Tuesday, February 24, 2009

How Do You Sell Your Soap?


The "Branded Networker" seminar always begins with three questions.

Who are you? What do you do? And, other than your own, what is your favorite brand?

Last week, participants from the Greater Moncton Chamber of Commerce shared their answers with people they were meeting for the first time. As is custom, some of the perennial favorites popped up one-by-one; Apple, Starbucks, Harley-Davidson, etc.

But, when it was Francine's turn and she suggested Dove, it didn't stop there.

Francine regaled the attendees with her knowledge of how Dove soap has become the champion for real beauty and how the principle behind the campaign is to celebrate natural physical differences embodied by all women and inspire them to have confidence to be comfortable in their own skin.

It was obvious to anyone listening, that the branding experts behind the Dove campaign had hit one out of the park as Francine willingly (and freely) extolled the virtues of a "story" that has dramatically accelerated market share growth for the manufacturers of a bar of soap.

The Dove campaign is a great example of how you can heighten the perceived value of any commodity, and increase its demand simply by crafting and sharing a more compelling "story" than your competitors.

Dove focused its strategy on a universal truth. Research revealed only 2% of women worldwide consider themselves beautiful. There was almost universal dissatisfaction around body weight and shape. And more than two-thirds of women questioned agreed media and advertising had set unrealistic standards of beauty, with models weighing, on average, 23 percent less than the average woman.

The Dove message cut through the clutter and b.s. of the beauty industry, by confronting a dirty little secret: You can't sell a beauty product without somehow playing on women's insecurities. If women thought they looked perfect—just the way they are—why would they buy anything?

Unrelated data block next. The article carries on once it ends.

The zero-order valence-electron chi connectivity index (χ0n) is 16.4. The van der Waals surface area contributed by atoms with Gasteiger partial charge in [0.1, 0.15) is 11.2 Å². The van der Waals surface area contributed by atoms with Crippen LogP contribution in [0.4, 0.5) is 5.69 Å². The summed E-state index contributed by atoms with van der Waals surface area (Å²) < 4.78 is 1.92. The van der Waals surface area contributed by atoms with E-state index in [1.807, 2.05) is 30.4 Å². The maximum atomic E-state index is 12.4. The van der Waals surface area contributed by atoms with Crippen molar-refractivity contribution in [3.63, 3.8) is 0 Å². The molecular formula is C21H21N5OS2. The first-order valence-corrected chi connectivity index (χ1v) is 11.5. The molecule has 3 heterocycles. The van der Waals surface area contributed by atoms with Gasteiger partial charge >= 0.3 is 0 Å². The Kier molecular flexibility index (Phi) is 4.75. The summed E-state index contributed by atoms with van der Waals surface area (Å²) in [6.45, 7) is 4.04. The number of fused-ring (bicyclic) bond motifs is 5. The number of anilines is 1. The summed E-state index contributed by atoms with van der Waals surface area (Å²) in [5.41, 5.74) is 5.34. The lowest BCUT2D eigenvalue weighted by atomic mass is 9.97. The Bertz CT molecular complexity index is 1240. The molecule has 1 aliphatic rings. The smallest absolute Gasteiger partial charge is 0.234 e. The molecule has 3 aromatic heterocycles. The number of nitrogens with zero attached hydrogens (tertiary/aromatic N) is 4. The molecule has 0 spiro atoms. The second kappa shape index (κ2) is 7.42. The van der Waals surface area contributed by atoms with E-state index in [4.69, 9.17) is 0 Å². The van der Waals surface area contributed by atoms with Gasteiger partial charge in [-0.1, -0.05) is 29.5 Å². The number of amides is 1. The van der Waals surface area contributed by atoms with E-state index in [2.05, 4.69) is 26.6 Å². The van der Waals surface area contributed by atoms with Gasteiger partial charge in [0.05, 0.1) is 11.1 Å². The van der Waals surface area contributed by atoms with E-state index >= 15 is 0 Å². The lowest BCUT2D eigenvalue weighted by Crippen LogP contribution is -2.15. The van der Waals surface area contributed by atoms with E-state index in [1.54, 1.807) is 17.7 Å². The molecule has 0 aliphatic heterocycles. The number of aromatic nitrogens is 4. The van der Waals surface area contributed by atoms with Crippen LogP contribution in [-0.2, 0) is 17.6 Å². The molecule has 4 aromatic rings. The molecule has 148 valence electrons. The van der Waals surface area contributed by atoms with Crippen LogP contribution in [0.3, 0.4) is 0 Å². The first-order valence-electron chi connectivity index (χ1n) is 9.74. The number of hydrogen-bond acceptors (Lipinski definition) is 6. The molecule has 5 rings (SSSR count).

By taking an entirely different approach, the Dove campaign got noticed in a hurry when it was launched in 2004 as the debate went mainstream with Oprah and Ellen before 30 million daytime TV viewers.



"Because there is a natural storytelling urge and ability in all human beings, even just a little nurturing of this impulse can bring about astonishing and delightful results" NANCY MELLON, The Art of Storytelling

Dove has kept the campaign going, launching the Dove Self-Esteem Fund in 2006 as customers continue to buy this "story" in almost every key market across the globe. Worldwide sales of the Dove brand have increased by around 13%, an astronomical figure in the highly competitive packaged goods industry.

In the end, both beauty and truth may be in the eye of the beholder. But consider this as you reflect right now on your product or service and the customer you serve.

Have you been focused on just "selling the soap" or do you have a compelling "story" that goes with it?

In other words, does your branding message tend to focus more on the actual "soap" - the product or service you sell - or have you figured out a "story" that would actually matter to a customer that cares?Is there a universal truth about your product or service that is not being told to a customer who would pay to fall in love with your story - and spread the good word?

If beauty is only spin deep, how does the timeless principle of "storytelling" apply to your business and your brand?


"Why was Solomon recognized as the wisest man in the world? Because he knew more stories (proverbs) than anyone else. Scratch the surface in a typical boardroom and we’re all just cavemen with briefcases, hungry for a wise person to tell us stories"
ALAN KAY, VP at Walt Disney Co.



3 comments:

Andrew M said...

Dove is a Unilever brand. Other Unilever brands include Slim-Fast, Lux, and AXE, so the same company is simultaneously marketing a product that uses the sex images it attacks in the spot above for its deodorant brand and creates insecurity and bad body image to sell its diet shakes.

On top of that if you were to go to the super market and pick up the packaging for the Dove pro age product, you'll find that the packaging advertises that the product will:

"Make you look younger, reduce wrinkles and age spots..." etc.

Even its packaging doesn't follow through on the campaign direction that beauty comes in many forms.

Tricking people with false altruism is not an innovative strategy and tends to blow up in your face eventually.

KLZ said...

I buy Dove products, soap, shampoo, deodorant, I do not stray from this brand, this is the one I use, I just consistantly like the product. And I like their ads. I realize they are just advertisements, but it kinda hits you right in the boo-boo, most women aren't happy with their appearance...it's a sore spot, so regardless of whether the ads are sincere or just great marketing, people like it, it makes them... not feel so alone.

Ruth said...

Top 50 stunts listed here, including the Dove campaign!
http://www.taylorherring.co.uk/blog/index.php/2009/01/50-top-publicity-stunts/